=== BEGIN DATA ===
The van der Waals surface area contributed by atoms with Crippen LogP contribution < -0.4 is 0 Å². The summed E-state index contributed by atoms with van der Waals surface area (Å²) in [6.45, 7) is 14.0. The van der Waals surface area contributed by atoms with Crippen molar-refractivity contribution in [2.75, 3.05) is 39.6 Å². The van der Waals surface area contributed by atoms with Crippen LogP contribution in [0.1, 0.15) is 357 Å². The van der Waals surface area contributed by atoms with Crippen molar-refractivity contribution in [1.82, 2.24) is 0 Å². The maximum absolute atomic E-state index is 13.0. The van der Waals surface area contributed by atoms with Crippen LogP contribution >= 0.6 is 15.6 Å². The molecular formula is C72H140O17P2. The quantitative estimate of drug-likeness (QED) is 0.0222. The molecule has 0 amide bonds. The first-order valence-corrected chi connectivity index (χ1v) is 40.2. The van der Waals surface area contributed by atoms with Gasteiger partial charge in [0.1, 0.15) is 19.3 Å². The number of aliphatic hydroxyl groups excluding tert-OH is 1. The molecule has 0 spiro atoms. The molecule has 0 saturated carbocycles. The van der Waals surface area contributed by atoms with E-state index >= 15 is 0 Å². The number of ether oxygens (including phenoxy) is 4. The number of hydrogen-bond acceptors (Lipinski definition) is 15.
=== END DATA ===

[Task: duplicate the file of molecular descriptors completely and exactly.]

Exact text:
The van der Waals surface area contributed by atoms with Crippen LogP contribution < -0.4 is 0 Å². The summed E-state index contributed by atoms with van der Waals surface area (Å²) in [6.45, 7) is 14.0. The van der Waals surface area contributed by atoms with Crippen molar-refractivity contribution in [2.75, 3.05) is 39.6 Å². The van der Waals surface area contributed by atoms with Crippen LogP contribution in [0.1, 0.15) is 357 Å². The van der Waals surface area contributed by atoms with Crippen molar-refractivity contribution in [1.82, 2.24) is 0 Å². The maximum absolute atomic E-state index is 13.0. The van der Waals surface area contributed by atoms with Crippen LogP contribution >= 0.6 is 15.6 Å². The molecular formula is C72H140O17P2. The quantitative estimate of drug-likeness (QED) is 0.0222. The molecule has 0 amide bonds. The first-order valence-corrected chi connectivity index (χ1v) is 40.2. The van der Waals surface area contributed by atoms with Gasteiger partial charge in [0.1, 0.15) is 19.3 Å². The number of aliphatic hydroxyl groups excluding tert-OH is 1. The molecule has 0 spiro atoms. The molecule has 0 saturated carbocycles. The van der Waals surface area contributed by atoms with E-state index >= 15 is 0 Å². The number of ether oxygens (including phenoxy) is 4. The number of hydrogen-bond acceptors (Lipinski definition) is 15.